I hear that one of the realities of raising chickens is that you will lose a few along the way. We started with eleven layers. Now there are ten. I report this with mixed emotions.
Gracie, named for her gray-speckled feather pattern, was arguably our prettiest bird. Other than Albi, our albino Americauna, Gracie was the first to develop distinguishing features, thus earning a unique name. We have yet to name the ones we can’t tell apart. The three black Barred Rocks look and act the same. I call all of them the Bardie triplets. Kelly calls the any of the Rhode Island Reds Rhoda. I call either of the Buff Orpingtons Orpie. Kelly calls them Buffy.
I should mention that Gracie did not succumb to predation or illness or harvest. She did not even die, so you can put away your Kleenex. It’s just that her distinguishing features distinguished her in ways we never expected–tail feather more prominent than those of her cohorts and a more obvious, deeply red comb. The comb is the knobby thing on top of a chicken’s head.
I guess you could say we lost Gracie to gender reassignment. Not that her gender ever changed, but the assignment–which we paid extra for–did. Turns out that Gracie is Grayson.
It was his crowing that first tipped me off. I did an auditory double take the first time I heard it. That quickly led to a Google search. Hens don’t crow, right? Right. We posted a picture in a gender ID thread on backyardchickens.com and our suspicions were confirmed.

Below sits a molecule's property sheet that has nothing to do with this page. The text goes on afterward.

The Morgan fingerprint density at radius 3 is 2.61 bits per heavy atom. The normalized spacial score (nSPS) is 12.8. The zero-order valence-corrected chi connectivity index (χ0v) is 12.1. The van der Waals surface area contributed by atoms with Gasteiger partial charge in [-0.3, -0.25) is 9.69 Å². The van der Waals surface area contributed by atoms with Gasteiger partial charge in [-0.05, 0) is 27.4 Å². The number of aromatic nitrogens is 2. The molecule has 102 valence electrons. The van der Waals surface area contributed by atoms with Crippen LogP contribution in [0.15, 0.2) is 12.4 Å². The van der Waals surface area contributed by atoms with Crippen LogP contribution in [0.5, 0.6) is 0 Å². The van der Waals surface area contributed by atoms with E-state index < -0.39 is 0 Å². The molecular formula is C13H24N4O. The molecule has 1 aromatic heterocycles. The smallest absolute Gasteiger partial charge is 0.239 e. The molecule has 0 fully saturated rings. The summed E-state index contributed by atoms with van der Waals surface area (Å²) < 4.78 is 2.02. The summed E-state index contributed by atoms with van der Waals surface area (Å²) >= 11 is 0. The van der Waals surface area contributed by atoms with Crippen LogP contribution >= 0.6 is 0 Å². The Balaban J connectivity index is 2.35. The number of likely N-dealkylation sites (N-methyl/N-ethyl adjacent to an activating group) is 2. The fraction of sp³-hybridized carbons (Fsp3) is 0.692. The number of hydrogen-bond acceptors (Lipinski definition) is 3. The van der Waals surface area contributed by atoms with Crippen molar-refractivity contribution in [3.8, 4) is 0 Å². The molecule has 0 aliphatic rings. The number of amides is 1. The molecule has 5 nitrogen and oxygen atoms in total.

So we have a rooster. Technically he’s a cockerel at ten weeks of age, but roosterhood is in his future. This begs the question: What the hell do we do with a rooster? I can’t say having a rooster changes everything, but it forces us to re-think our grand plan of poultry farming. If he turns out to be an insolent brat, the decision will be easier: He will end up in the freezer. If he is loud and obnoxious, he will lead a quieter existence on a serving tray.
So far his demeanor is mild. He’s not yet bossy or protective or aggressive toward his keepers. We are told a good rooster has its upside. They are good sentries, for example, and with the probability of fertile eggs, we have the option of expanding our flock. Ultimately Grayson may decide his own fate.
We have time to wait and see, but I can’t help thinking he was meant to be.
Author’s note: This post was originally published in 2017. Four years later, Grayson still rules the roost. He’s a good boy–occasionally protective of the flock, but mostly good natured and tolerant of his human handlers.